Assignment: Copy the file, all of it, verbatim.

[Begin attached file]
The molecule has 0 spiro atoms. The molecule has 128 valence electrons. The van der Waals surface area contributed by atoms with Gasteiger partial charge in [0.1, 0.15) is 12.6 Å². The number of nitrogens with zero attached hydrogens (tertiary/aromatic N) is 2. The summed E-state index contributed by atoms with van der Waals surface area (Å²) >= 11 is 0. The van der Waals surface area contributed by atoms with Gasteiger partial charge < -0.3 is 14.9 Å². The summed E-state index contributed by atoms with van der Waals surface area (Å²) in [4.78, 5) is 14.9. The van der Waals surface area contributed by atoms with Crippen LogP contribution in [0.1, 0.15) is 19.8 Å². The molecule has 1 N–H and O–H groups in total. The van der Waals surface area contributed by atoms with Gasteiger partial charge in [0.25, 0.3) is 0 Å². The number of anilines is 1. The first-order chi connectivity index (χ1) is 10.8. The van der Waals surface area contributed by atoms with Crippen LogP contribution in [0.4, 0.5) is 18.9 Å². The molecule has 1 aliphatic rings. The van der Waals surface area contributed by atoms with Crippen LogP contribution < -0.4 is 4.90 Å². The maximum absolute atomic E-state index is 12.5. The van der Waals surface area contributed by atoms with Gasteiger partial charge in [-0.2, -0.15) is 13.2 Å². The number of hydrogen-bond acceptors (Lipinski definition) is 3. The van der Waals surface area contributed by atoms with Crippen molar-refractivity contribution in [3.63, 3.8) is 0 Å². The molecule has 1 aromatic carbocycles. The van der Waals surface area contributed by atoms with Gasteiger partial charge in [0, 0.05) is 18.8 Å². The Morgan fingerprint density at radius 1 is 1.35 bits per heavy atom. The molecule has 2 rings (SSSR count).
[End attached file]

The molecule has 0 spiro atoms. The molecule has 128 valence electrons. The van der Waals surface area contributed by atoms with Gasteiger partial charge in [0.1, 0.15) is 12.6 Å². The number of nitrogens with zero attached hydrogens (tertiary/aromatic N) is 2. The summed E-state index contributed by atoms with van der Waals surface area (Å²) >= 11 is 0. The van der Waals surface area contributed by atoms with Gasteiger partial charge < -0.3 is 14.9 Å². The summed E-state index contributed by atoms with van der Waals surface area (Å²) in [4.78, 5) is 14.9. The van der Waals surface area contributed by atoms with Crippen LogP contribution in [0.1, 0.15) is 19.8 Å². The molecule has 1 N–H and O–H groups in total. The van der Waals surface area contributed by atoms with Gasteiger partial charge in [0.25, 0.3) is 0 Å². The number of anilines is 1. The first-order chi connectivity index (χ1) is 10.8. The van der Waals surface area contributed by atoms with Crippen LogP contribution in [0.4, 0.5) is 18.9 Å². The molecule has 1 aliphatic rings. The van der Waals surface area contributed by atoms with Crippen LogP contribution < -0.4 is 4.90 Å². The maximum absolute atomic E-state index is 12.5. The van der Waals surface area contributed by atoms with Gasteiger partial charge in [-0.2, -0.15) is 13.2 Å². The number of hydrogen-bond acceptors (Lipinski definition) is 3. The van der Waals surface area contributed by atoms with Crippen molar-refractivity contribution in [3.63, 3.8) is 0 Å². The molecule has 1 aromatic carbocycles. The van der Waals surface area contributed by atoms with Gasteiger partial charge in [0, 0.05) is 18.8 Å². The Morgan fingerprint density at radius 1 is 1.35 bits per heavy atom. The molecule has 2 rings (SSSR count).